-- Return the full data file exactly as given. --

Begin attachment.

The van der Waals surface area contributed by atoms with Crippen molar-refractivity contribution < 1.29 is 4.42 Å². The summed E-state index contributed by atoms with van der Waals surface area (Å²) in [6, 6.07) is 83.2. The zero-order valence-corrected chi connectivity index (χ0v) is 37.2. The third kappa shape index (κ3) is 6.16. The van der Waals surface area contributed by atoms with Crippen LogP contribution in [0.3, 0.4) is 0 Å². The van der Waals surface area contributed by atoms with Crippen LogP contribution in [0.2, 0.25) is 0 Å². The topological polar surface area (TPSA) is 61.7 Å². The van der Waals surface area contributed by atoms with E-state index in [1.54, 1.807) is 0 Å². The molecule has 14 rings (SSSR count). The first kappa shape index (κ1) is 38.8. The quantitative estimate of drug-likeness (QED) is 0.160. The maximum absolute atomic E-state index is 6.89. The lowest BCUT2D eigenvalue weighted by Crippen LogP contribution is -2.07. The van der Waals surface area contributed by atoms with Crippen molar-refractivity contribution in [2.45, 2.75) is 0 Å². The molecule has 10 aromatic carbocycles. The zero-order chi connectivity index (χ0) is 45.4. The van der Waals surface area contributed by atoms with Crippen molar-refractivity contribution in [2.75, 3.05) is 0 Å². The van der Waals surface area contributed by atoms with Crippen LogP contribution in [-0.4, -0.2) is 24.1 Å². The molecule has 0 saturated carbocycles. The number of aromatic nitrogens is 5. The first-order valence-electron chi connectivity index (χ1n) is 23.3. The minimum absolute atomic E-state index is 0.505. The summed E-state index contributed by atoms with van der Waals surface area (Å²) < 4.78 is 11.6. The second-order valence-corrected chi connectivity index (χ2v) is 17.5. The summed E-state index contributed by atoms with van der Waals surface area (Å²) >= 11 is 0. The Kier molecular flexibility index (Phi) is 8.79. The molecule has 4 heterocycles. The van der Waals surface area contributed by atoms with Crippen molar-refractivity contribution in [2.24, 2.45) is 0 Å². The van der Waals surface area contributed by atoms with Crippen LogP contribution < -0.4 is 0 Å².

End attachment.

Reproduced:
The van der Waals surface area contributed by atoms with Crippen molar-refractivity contribution < 1.29 is 4.42 Å². The summed E-state index contributed by atoms with van der Waals surface area (Å²) in [6, 6.07) is 83.2. The zero-order valence-corrected chi connectivity index (χ0v) is 37.2. The third kappa shape index (κ3) is 6.16. The van der Waals surface area contributed by atoms with Crippen LogP contribution in [0.3, 0.4) is 0 Å². The van der Waals surface area contributed by atoms with Crippen LogP contribution in [0.2, 0.25) is 0 Å². The topological polar surface area (TPSA) is 61.7 Å². The van der Waals surface area contributed by atoms with E-state index in [1.54, 1.807) is 0 Å². The molecule has 14 rings (SSSR count). The first kappa shape index (κ1) is 38.8. The quantitative estimate of drug-likeness (QED) is 0.160. The maximum absolute atomic E-state index is 6.89. The lowest BCUT2D eigenvalue weighted by Crippen LogP contribution is -2.07. The van der Waals surface area contributed by atoms with Crippen molar-refractivity contribution in [2.45, 2.75) is 0 Å². The molecule has 10 aromatic carbocycles. The zero-order chi connectivity index (χ0) is 45.4. The van der Waals surface area contributed by atoms with Crippen molar-refractivity contribution in [2.75, 3.05) is 0 Å². The van der Waals surface area contributed by atoms with Crippen LogP contribution in [-0.4, -0.2) is 24.1 Å². The molecule has 0 saturated carbocycles. The number of aromatic nitrogens is 5. The first-order valence-electron chi connectivity index (χ1n) is 23.3. The minimum absolute atomic E-state index is 0.505. The summed E-state index contributed by atoms with van der Waals surface area (Å²) < 4.78 is 11.6. The second-order valence-corrected chi connectivity index (χ2v) is 17.5. The summed E-state index contributed by atoms with van der Waals surface area (Å²) >= 11 is 0. The Kier molecular flexibility index (Phi) is 8.79. The molecule has 4 heterocycles. The van der Waals surface area contributed by atoms with Crippen molar-refractivity contribution in [2.24, 2.45) is 0 Å². The van der Waals surface area contributed by atoms with Crippen LogP contribution < -0.4 is 0 Å².